Erica Hartman is the Director of Technology Integration for Morris School District (opens in new tab) in Morristown, New Jersey, home to 5,200 students, 34% of whom receive free or reduced lunch. The district is currently operating in hybrid mode, with a combination of face-to-face and remote learning.
Tools being used
Clever, Canvas, Google Meet, Google Classroom, iReady, Flipgrid, Raz Kids, Ready Classroom Math, Reflex, GoGuardian, Kami, and Screencastify. T -Mobile for home wifi access.
The biggest challenge is the emotional toll and the unknowns ranging from “Will one of our classrooms or schools need to shut down tomorrow?” to “Will my webcam work? to “Will our online platforms be able to handle the traffic?” Taking all of the things that schools normally do in a non-pandemic environment, such as providing a safe and healthy place to learn, food, Wifi, technology, and counseling, and providing all of these things remotely, has been quite a challenge.
Pre-pandemic, there were signs outside of classrooms asking students how they would like to be greeted, with a handshake, a fist bump, a hug, a smile, or a dance--none of these are acceptable options anymore and I think that realization, for our teachers and our students, has been the hardest. This summer when I was preparing devices for a pickup, I passed the signs in the hallway and began to tear up knowing that it will be a long time before we can see the smiles of a student without a mask or high five a student in the hallway. None of the things translate well in the virtual environment.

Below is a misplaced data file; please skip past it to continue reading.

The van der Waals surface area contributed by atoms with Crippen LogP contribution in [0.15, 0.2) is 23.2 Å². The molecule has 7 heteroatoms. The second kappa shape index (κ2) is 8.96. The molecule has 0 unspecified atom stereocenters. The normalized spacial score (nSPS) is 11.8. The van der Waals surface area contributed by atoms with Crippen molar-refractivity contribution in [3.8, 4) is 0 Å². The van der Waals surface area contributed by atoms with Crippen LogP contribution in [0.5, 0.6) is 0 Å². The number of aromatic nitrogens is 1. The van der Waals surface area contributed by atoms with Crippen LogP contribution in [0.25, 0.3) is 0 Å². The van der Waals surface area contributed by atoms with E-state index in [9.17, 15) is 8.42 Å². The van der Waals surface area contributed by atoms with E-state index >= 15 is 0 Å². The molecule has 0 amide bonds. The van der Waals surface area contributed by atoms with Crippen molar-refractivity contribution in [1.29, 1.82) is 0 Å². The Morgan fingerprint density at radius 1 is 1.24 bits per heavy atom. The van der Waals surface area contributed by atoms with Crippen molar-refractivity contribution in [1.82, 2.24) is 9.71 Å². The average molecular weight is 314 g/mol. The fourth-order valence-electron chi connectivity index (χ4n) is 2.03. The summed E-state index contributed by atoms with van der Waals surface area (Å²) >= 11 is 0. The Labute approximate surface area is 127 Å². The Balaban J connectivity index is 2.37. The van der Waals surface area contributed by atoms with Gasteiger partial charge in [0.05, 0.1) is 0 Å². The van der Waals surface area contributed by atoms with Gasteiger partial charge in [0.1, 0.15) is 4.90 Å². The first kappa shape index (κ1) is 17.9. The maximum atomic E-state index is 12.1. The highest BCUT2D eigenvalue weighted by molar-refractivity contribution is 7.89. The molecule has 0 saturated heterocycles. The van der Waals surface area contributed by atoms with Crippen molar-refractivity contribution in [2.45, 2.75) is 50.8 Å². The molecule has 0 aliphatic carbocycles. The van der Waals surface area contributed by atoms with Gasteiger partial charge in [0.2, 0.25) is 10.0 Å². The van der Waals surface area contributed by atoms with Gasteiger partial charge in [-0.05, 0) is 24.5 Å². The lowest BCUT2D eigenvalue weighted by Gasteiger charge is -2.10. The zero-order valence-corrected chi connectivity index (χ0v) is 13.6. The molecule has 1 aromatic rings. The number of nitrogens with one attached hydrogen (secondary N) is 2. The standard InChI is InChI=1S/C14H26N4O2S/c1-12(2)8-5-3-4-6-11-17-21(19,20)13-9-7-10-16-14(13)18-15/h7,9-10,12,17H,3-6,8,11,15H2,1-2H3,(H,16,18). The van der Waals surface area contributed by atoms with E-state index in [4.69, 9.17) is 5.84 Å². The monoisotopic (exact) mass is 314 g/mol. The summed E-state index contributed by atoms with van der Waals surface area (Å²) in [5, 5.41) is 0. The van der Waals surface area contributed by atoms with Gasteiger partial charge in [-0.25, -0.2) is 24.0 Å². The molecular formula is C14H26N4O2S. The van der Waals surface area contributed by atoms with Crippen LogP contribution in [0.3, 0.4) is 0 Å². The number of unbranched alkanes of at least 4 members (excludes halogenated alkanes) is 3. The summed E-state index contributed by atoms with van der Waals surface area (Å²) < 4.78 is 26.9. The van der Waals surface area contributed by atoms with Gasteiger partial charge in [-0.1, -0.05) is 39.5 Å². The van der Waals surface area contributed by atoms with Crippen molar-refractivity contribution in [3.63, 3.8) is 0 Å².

What are the advantages of teaching in this environment?
The advantages are that our already amazing and tech-savvy teachers have upped their skills even more and have become experts at creating screencasts, instructional videos, curating content, and not only teaching via videoconference, but also taking full advantage of professional learning opportunities. The silver lining in all of this is how successful our virtual learning professional development series has been--we should have been providing virtual PD before the pandemic.
Do teachers like instructing in this environment?
I think our teachers would prefer every student was in school with them everyday. They have adapted to teaching virtually, but it takes a toll on teachers and families alike. A huge amount of preparation is needed to create online content and to learn new digital tools. Our teachers should be very proud of themselves and they are all working as hard as they can to provide students with the best instruction possible under very difficult circumstances.
How are teachers being supported?
We realize how hard our teachers have been working and have supported them by creating a virtual hub, purchasing new laptops and document cameras for them, and continuing to provide virtual PD opportunities (opens in new tab) on topics ranging from classroom management in the virtual world to creating engaging and interactive presentations.
Do your students like learning in this environment?